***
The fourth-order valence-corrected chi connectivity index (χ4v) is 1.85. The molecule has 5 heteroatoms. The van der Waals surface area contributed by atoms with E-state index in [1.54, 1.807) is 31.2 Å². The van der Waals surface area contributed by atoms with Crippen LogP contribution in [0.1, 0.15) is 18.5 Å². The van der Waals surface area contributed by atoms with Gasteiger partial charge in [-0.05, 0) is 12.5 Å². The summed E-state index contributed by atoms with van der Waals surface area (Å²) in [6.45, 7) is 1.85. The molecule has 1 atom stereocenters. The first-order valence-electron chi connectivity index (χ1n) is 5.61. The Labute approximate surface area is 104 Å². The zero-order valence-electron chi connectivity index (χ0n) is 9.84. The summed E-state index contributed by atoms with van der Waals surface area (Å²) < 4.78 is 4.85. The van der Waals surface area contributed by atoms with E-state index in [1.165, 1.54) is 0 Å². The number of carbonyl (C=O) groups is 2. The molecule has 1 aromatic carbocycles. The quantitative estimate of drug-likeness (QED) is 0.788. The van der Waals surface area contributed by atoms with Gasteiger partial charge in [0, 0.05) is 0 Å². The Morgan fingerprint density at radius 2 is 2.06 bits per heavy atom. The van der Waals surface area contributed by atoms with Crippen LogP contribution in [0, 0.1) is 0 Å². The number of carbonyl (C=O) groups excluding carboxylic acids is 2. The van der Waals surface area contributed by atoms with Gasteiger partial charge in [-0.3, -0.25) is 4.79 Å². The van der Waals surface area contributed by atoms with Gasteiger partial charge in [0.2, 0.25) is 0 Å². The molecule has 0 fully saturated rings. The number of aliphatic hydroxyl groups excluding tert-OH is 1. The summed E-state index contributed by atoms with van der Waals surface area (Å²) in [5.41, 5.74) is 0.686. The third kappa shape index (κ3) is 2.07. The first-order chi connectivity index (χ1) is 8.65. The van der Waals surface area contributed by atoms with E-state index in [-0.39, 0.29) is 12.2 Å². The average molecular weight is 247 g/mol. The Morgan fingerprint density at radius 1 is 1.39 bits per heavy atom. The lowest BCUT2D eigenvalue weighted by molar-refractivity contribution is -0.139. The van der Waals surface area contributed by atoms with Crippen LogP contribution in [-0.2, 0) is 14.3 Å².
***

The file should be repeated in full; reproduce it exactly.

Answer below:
The fourth-order valence-corrected chi connectivity index (χ4v) is 1.85. The molecule has 5 heteroatoms. The van der Waals surface area contributed by atoms with E-state index in [1.54, 1.807) is 31.2 Å². The van der Waals surface area contributed by atoms with Crippen LogP contribution in [0.1, 0.15) is 18.5 Å². The van der Waals surface area contributed by atoms with Gasteiger partial charge in [-0.05, 0) is 12.5 Å². The summed E-state index contributed by atoms with van der Waals surface area (Å²) in [6.45, 7) is 1.85. The molecule has 1 atom stereocenters. The first-order valence-electron chi connectivity index (χ1n) is 5.61. The Labute approximate surface area is 104 Å². The zero-order valence-electron chi connectivity index (χ0n) is 9.84. The summed E-state index contributed by atoms with van der Waals surface area (Å²) < 4.78 is 4.85. The van der Waals surface area contributed by atoms with E-state index in [1.165, 1.54) is 0 Å². The number of carbonyl (C=O) groups is 2. The molecule has 1 aromatic carbocycles. The quantitative estimate of drug-likeness (QED) is 0.788. The van der Waals surface area contributed by atoms with Gasteiger partial charge in [0, 0.05) is 0 Å². The Morgan fingerprint density at radius 2 is 2.06 bits per heavy atom. The van der Waals surface area contributed by atoms with Crippen LogP contribution in [0, 0.1) is 0 Å². The number of carbonyl (C=O) groups excluding carboxylic acids is 2. The van der Waals surface area contributed by atoms with Gasteiger partial charge in [-0.3, -0.25) is 4.79 Å². The van der Waals surface area contributed by atoms with Gasteiger partial charge in [0.2, 0.25) is 0 Å². The molecule has 0 fully saturated rings. The number of aliphatic hydroxyl groups excluding tert-OH is 1. The summed E-state index contributed by atoms with van der Waals surface area (Å²) in [5.41, 5.74) is 0.686. The third kappa shape index (κ3) is 2.07. The first-order chi connectivity index (χ1) is 8.65. The van der Waals surface area contributed by atoms with E-state index in [-0.39, 0.29) is 12.2 Å². The average molecular weight is 247 g/mol. The Morgan fingerprint density at radius 1 is 1.39 bits per heavy atom. The lowest BCUT2D eigenvalue weighted by molar-refractivity contribution is -0.139. The van der Waals surface area contributed by atoms with Crippen LogP contribution in [-0.2, 0) is 14.3 Å².